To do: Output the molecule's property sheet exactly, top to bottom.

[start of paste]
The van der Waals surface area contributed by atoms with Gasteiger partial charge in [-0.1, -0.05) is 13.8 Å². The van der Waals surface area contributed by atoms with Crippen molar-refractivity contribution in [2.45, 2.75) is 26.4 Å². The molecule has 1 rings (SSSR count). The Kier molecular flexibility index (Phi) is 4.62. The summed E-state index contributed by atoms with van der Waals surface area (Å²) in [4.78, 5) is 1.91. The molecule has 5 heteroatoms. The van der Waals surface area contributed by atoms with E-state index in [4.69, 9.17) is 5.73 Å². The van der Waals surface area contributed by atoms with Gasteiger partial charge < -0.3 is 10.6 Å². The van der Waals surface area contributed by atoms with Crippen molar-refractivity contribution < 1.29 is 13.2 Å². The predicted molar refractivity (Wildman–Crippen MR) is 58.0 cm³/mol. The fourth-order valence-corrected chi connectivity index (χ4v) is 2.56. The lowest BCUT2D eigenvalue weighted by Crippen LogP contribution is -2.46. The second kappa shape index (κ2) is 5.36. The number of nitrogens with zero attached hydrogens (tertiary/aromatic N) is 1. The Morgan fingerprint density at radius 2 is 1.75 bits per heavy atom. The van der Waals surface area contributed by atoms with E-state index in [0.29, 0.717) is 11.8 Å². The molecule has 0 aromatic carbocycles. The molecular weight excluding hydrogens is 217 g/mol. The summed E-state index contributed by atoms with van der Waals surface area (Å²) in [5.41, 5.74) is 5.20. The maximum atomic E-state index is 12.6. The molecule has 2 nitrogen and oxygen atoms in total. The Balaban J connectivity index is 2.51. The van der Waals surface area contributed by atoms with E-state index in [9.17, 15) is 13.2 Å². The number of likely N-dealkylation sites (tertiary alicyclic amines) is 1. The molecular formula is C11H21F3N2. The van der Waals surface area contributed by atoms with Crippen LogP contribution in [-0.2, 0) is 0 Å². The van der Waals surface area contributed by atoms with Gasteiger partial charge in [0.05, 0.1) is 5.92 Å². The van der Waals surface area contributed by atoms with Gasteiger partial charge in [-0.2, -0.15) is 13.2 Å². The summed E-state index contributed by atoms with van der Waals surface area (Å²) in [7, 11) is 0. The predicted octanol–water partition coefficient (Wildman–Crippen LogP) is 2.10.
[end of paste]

The van der Waals surface area contributed by atoms with Gasteiger partial charge in [-0.1, -0.05) is 13.8 Å². The van der Waals surface area contributed by atoms with Crippen molar-refractivity contribution in [2.45, 2.75) is 26.4 Å². The molecule has 1 rings (SSSR count). The Kier molecular flexibility index (Phi) is 4.62. The summed E-state index contributed by atoms with van der Waals surface area (Å²) in [4.78, 5) is 1.91. The molecule has 5 heteroatoms. The van der Waals surface area contributed by atoms with E-state index in [4.69, 9.17) is 5.73 Å². The van der Waals surface area contributed by atoms with Gasteiger partial charge < -0.3 is 10.6 Å². The van der Waals surface area contributed by atoms with Crippen molar-refractivity contribution < 1.29 is 13.2 Å². The predicted molar refractivity (Wildman–Crippen MR) is 58.0 cm³/mol. The fourth-order valence-corrected chi connectivity index (χ4v) is 2.56. The lowest BCUT2D eigenvalue weighted by Crippen LogP contribution is -2.46. The second kappa shape index (κ2) is 5.36. The number of nitrogens with zero attached hydrogens (tertiary/aromatic N) is 1. The Morgan fingerprint density at radius 2 is 1.75 bits per heavy atom. The van der Waals surface area contributed by atoms with E-state index in [0.29, 0.717) is 11.8 Å². The molecule has 0 aromatic carbocycles. The molecular weight excluding hydrogens is 217 g/mol. The summed E-state index contributed by atoms with van der Waals surface area (Å²) in [5.41, 5.74) is 5.20. The maximum atomic E-state index is 12.6. The molecule has 2 nitrogen and oxygen atoms in total. The Balaban J connectivity index is 2.51. The van der Waals surface area contributed by atoms with E-state index in [9.17, 15) is 13.2 Å². The number of likely N-dealkylation sites (tertiary alicyclic amines) is 1. The molecular formula is C11H21F3N2. The van der Waals surface area contributed by atoms with Crippen LogP contribution in [-0.2, 0) is 0 Å². The van der Waals surface area contributed by atoms with Gasteiger partial charge in [0.05, 0.1) is 5.92 Å². The van der Waals surface area contributed by atoms with Gasteiger partial charge in [-0.2, -0.15) is 13.2 Å². The summed E-state index contributed by atoms with van der Waals surface area (Å²) in [7, 11) is 0. The predicted octanol–water partition coefficient (Wildman–Crippen LogP) is 2.10.